- CODA has stressed the need for common-denominator audience metrics. How long before you foresee these as feasible or attainable and what in your view is the best way to achieve them?
CODA has twice invited key senior media planners to a roundtable discussion to talk about metrics and what they most want from the DOOH networks. From these discussions, we learned that we need to create a level of standardization to simplify the buying process. The challenge has been, and will continue to be, establishing metrics that will work across a broad range of DOOH media venues. One of the biggest challenges will be to accurately calculate and define audiences that can view a screen versus audiences that see the content. There is such a range of viewing experiences (elevators, subways, medical offices, transit trains, retail, street corner) that we have not yet found a set of content viewing metrics that can be realistically implemented in the short term. As a first step, CODA is assembling its Phase 1 standardization report of network operators, which will provide a range of standard metrics (spot definition, rates, buy duration, etc) as well as audiences to the screens. Several industry members are working with research firms to determine if there is a methodology that can cost effectively measure audiences to the content.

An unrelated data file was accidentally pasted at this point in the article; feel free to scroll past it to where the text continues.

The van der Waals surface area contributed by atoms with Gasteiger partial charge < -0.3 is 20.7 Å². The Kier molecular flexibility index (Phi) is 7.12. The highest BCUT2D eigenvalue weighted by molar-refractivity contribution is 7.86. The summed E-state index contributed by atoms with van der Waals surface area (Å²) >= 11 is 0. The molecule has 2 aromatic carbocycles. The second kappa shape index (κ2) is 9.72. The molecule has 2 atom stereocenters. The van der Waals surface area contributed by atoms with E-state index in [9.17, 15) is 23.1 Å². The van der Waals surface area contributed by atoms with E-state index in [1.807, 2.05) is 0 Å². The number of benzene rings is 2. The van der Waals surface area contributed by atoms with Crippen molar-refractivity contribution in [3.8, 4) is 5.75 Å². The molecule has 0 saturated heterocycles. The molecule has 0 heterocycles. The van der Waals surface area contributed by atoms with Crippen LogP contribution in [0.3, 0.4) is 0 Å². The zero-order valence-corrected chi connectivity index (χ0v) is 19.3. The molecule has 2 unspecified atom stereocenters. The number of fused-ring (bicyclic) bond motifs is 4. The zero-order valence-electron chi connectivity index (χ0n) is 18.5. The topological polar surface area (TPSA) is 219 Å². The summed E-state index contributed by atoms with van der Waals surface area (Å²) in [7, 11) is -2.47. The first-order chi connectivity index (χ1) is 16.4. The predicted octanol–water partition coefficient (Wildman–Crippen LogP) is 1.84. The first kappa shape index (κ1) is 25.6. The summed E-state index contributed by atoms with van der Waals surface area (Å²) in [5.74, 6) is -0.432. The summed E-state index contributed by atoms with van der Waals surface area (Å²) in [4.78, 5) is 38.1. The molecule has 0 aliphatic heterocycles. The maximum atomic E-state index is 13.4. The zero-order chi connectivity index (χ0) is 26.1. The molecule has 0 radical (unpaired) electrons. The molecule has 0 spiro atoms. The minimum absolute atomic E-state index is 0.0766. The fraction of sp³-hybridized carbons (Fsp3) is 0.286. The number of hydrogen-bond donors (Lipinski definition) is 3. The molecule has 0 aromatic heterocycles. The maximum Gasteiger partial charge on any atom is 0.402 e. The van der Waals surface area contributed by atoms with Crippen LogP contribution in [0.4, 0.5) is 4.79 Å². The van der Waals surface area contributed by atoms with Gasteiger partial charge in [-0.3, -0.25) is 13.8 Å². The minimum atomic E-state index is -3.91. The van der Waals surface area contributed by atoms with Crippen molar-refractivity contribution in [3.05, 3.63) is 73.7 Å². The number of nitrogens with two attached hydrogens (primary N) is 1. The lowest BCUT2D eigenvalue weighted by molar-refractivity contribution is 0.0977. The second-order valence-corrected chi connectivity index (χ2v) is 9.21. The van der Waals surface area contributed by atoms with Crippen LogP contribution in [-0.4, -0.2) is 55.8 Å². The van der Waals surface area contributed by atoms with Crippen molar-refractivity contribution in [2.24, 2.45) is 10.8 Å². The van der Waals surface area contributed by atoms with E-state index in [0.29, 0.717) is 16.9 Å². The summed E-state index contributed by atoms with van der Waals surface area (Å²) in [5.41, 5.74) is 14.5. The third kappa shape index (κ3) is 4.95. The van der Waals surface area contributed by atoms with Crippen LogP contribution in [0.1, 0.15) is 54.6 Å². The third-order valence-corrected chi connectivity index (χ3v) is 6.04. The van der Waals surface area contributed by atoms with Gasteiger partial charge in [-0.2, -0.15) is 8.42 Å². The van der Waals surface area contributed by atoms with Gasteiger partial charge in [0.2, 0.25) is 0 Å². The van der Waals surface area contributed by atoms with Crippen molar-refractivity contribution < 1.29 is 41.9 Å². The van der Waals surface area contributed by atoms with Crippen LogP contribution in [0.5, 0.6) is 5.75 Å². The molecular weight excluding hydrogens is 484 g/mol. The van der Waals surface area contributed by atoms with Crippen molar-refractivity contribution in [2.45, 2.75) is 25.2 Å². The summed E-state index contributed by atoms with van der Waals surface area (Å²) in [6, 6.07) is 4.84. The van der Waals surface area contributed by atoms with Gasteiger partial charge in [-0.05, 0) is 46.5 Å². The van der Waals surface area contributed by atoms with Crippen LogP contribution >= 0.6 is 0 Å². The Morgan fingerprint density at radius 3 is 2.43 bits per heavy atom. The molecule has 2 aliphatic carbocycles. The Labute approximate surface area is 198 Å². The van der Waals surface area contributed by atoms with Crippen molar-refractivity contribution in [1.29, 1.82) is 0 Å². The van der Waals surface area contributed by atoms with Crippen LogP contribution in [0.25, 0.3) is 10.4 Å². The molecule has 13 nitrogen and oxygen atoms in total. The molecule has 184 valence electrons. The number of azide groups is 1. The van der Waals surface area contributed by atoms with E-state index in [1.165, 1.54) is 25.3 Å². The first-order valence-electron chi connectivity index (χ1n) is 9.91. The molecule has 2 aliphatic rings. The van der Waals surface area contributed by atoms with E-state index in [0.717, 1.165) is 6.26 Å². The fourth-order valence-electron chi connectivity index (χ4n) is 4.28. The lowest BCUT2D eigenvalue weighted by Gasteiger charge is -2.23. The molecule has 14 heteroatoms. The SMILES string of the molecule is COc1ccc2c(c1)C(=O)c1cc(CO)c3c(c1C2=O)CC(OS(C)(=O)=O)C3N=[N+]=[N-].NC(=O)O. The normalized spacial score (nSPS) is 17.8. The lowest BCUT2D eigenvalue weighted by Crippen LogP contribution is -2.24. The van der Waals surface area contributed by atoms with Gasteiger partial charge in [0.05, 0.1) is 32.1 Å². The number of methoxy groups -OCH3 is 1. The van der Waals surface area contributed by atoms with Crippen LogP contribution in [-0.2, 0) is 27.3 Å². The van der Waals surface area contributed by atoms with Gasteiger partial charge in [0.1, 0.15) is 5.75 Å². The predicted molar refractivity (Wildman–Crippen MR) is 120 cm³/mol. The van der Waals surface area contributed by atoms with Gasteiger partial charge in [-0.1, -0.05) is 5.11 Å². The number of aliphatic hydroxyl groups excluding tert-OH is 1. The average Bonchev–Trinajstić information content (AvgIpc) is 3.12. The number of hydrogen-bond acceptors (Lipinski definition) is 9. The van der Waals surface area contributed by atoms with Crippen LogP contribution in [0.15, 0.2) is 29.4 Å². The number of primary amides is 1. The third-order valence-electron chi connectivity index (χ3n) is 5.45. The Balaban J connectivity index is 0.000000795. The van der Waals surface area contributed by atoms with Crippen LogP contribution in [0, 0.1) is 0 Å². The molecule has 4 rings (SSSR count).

- What do you foresee as the overall future for DOOH and will it ever be seen as a mainstream medium by media planners/buyers?